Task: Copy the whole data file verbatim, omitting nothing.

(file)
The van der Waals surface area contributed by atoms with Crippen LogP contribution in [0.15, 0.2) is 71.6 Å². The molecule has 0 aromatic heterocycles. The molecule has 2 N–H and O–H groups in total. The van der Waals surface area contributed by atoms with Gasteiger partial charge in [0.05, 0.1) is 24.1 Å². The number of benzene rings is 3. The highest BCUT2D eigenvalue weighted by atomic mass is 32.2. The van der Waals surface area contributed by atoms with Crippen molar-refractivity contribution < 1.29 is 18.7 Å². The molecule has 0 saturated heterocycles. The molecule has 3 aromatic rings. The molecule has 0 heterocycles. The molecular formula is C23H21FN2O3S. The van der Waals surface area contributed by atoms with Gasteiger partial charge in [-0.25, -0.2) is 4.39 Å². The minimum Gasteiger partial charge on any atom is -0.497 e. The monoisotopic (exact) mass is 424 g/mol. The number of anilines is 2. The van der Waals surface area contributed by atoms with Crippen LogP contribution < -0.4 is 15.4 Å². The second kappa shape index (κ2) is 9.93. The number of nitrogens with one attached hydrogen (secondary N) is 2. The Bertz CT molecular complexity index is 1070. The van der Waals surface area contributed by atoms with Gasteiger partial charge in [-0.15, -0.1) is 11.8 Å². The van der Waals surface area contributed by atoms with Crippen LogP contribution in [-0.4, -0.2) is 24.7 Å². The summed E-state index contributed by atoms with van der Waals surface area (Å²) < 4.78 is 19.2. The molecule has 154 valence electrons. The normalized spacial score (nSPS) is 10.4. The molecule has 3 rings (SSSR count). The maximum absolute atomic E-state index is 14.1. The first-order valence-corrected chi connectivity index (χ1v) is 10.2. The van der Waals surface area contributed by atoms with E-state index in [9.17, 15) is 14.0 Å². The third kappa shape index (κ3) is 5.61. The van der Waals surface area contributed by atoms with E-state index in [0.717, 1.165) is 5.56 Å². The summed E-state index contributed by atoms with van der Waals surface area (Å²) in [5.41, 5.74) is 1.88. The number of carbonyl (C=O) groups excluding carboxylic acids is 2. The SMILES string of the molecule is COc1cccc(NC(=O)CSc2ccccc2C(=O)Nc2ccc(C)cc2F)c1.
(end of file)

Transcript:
The van der Waals surface area contributed by atoms with Crippen LogP contribution in [0.15, 0.2) is 71.6 Å². The molecule has 0 aromatic heterocycles. The molecule has 2 N–H and O–H groups in total. The van der Waals surface area contributed by atoms with Gasteiger partial charge in [0.05, 0.1) is 24.1 Å². The number of benzene rings is 3. The highest BCUT2D eigenvalue weighted by atomic mass is 32.2. The van der Waals surface area contributed by atoms with Crippen molar-refractivity contribution < 1.29 is 18.7 Å². The molecule has 0 saturated heterocycles. The molecule has 3 aromatic rings. The molecule has 0 heterocycles. The molecular formula is C23H21FN2O3S. The van der Waals surface area contributed by atoms with Gasteiger partial charge in [-0.25, -0.2) is 4.39 Å². The minimum Gasteiger partial charge on any atom is -0.497 e. The monoisotopic (exact) mass is 424 g/mol. The number of anilines is 2. The van der Waals surface area contributed by atoms with Crippen LogP contribution < -0.4 is 15.4 Å². The second kappa shape index (κ2) is 9.93. The number of nitrogens with one attached hydrogen (secondary N) is 2. The Bertz CT molecular complexity index is 1070. The van der Waals surface area contributed by atoms with Gasteiger partial charge in [-0.15, -0.1) is 11.8 Å². The van der Waals surface area contributed by atoms with Crippen LogP contribution in [-0.4, -0.2) is 24.7 Å². The summed E-state index contributed by atoms with van der Waals surface area (Å²) < 4.78 is 19.2. The molecule has 154 valence electrons. The normalized spacial score (nSPS) is 10.4. The molecule has 3 rings (SSSR count). The maximum absolute atomic E-state index is 14.1. The first-order valence-corrected chi connectivity index (χ1v) is 10.2. The van der Waals surface area contributed by atoms with E-state index in [9.17, 15) is 14.0 Å². The third kappa shape index (κ3) is 5.61. The van der Waals surface area contributed by atoms with E-state index in [0.717, 1.165) is 5.56 Å². The summed E-state index contributed by atoms with van der Waals surface area (Å²) in [5.41, 5.74) is 1.88. The number of carbonyl (C=O) groups excluding carboxylic acids is 2. The SMILES string of the molecule is COc1cccc(NC(=O)CSc2ccccc2C(=O)Nc2ccc(C)cc2F)c1.